Reflections on Fifa Women’s World Cup and the struggle for gender equality

Team Spain  celebrate after winning the 2023 Women’s World Cup final football match against England at Stadium Australia in Sydney on August 20.

Photo credit: Photo I AFP

What you need to know:

  • Although the tournament was one of its kind, bringing together a record 32 teams, so much of it was about where power still lies.
  • Players have yet to win matches like equal pay, visibility and training conditions.
  •  It, however, had nearly all the best of what you can expect: sensational moments, engaging storylines, unpredictable matches and great drama.

Scheduled in a far-flung time-zone and carrying eight extra teams, the ninth Women's World Cup kicked off in Australia and New Zealand last July with some doubts it could deliver on lofty ambitions.

In the end, Spain were crowned first-time champions after beating England 1-0 at a packed stadium in Sydney, Australia.

Amid many eyebrow-raising statements during the tournament, International Association Football Federation (Fifa) President Gianni Infantino had one statement that was absolutely correct.

“This Fifa Women’s World Cup has been truly transformational, not only in Australia and New Zealand, but all over the world.” Nobody can dispute that.

The 2023 Women’s World Cup was a real springboard for the explosion of women’s football, and it surpassed expectations as one of the most exciting, most memorable and most watched sport on the globe. What a time to be alive!

When the inaugural edition of this competition was organised in 1991, Fifa sought to distance the tournament as much as possible from the “real” competition – the men’s version – by giving it a weird and belittling title, the “First Fifa Women’s World Championship for the M&Ms Cup.”

Now, 32 years later, much of the crass chauvinism that female footballers were used to has disappeared, perhaps because the booming popularity of the female game continues to outstrip expectations.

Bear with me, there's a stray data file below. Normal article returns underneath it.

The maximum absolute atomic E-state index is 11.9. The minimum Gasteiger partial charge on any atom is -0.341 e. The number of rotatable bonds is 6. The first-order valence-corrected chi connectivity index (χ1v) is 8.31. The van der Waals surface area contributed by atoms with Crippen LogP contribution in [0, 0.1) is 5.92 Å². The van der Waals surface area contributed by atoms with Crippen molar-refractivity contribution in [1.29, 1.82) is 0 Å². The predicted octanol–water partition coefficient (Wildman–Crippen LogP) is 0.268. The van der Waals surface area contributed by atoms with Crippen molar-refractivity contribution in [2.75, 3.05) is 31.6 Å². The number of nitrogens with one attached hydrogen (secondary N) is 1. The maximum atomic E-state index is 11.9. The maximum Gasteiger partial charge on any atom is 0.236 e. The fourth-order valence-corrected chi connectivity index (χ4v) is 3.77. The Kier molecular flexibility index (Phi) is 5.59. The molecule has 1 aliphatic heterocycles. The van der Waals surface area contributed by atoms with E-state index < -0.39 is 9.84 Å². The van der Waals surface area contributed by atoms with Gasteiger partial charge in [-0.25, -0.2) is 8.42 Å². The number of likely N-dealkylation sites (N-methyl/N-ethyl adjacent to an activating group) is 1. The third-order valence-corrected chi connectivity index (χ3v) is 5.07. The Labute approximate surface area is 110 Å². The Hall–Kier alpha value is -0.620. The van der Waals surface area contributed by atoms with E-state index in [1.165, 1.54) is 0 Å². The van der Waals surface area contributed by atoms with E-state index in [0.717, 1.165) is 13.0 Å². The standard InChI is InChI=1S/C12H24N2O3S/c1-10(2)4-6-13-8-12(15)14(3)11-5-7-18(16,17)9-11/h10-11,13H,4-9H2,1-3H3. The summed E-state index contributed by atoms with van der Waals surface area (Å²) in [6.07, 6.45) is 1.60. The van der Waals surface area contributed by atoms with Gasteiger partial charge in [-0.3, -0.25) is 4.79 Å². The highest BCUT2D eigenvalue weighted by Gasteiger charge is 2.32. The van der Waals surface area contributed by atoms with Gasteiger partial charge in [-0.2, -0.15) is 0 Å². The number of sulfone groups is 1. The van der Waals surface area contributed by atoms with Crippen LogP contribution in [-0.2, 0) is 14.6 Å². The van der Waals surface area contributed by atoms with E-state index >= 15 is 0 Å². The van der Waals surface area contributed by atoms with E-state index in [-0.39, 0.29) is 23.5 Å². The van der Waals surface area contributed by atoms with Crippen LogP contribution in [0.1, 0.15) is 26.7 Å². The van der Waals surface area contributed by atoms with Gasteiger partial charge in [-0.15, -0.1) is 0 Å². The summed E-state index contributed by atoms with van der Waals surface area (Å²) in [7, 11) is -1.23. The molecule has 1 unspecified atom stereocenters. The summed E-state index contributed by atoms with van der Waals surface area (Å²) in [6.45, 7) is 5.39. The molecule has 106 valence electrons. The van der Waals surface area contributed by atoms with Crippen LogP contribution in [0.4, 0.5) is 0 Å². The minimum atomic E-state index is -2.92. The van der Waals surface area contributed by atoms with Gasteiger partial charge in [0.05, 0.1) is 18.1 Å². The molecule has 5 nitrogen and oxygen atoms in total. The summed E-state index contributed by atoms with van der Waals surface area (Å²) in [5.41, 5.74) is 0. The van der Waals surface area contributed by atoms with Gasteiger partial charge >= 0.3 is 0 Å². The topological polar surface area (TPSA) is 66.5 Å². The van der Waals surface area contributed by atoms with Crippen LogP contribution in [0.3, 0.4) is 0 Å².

It was also a World Cup of firsts, as Fifa took some new liberties ahead of this tournament that had serious effects. Chief among them was the fact that Fifa pushed broadcasters to invest more. This raised expectations, and ensured that more money came in.

And speaking of money, the decision to use the immense resources earned from the men’s game to financially support the tournament was also hugely beneficial, as it gradually ensured (also in Infantino’s words) that the tournament “broke even”.

Reward structure

Fifa also adjusted upwards the reward structure for participants, allowing every individual player to draw money from the purse, on top of what their teams stood to earn.

All 732 players who took part in the tournament were guaranteed at least $30,000 (Sh4.4 million) in individual prize money with those on the winning team pocketing $270,000 (Sh40 million).

These bonus payments were a game-changer in so many senses—the players were able to reap the rewards without relying on their federations.

Another milestone in this year’s competition was the fact that it brought together a record 32 teams.
Also, for the first time, broadcasting rights to the games were sold separately from the men’s competition, with the money on offer tripling to $152 million.

England's players stand on the podium after receiving the runners-up medals at the end of the Australia and New Zealand 2023 Women's World Cup final football match, which Spain won, in Stadium Australia, Sydney, on August 20, 2023.

Photo credit: Photo I AFP

Demand for tickets soared so exponentially that some of the matches had to be moved from Australia’s 45,000-capacity venues to bigger venues that hold more than 80,000. Around two billion people tuned in to watch the games, a stark jump from the 1.12 billion who did the same just four years earlier.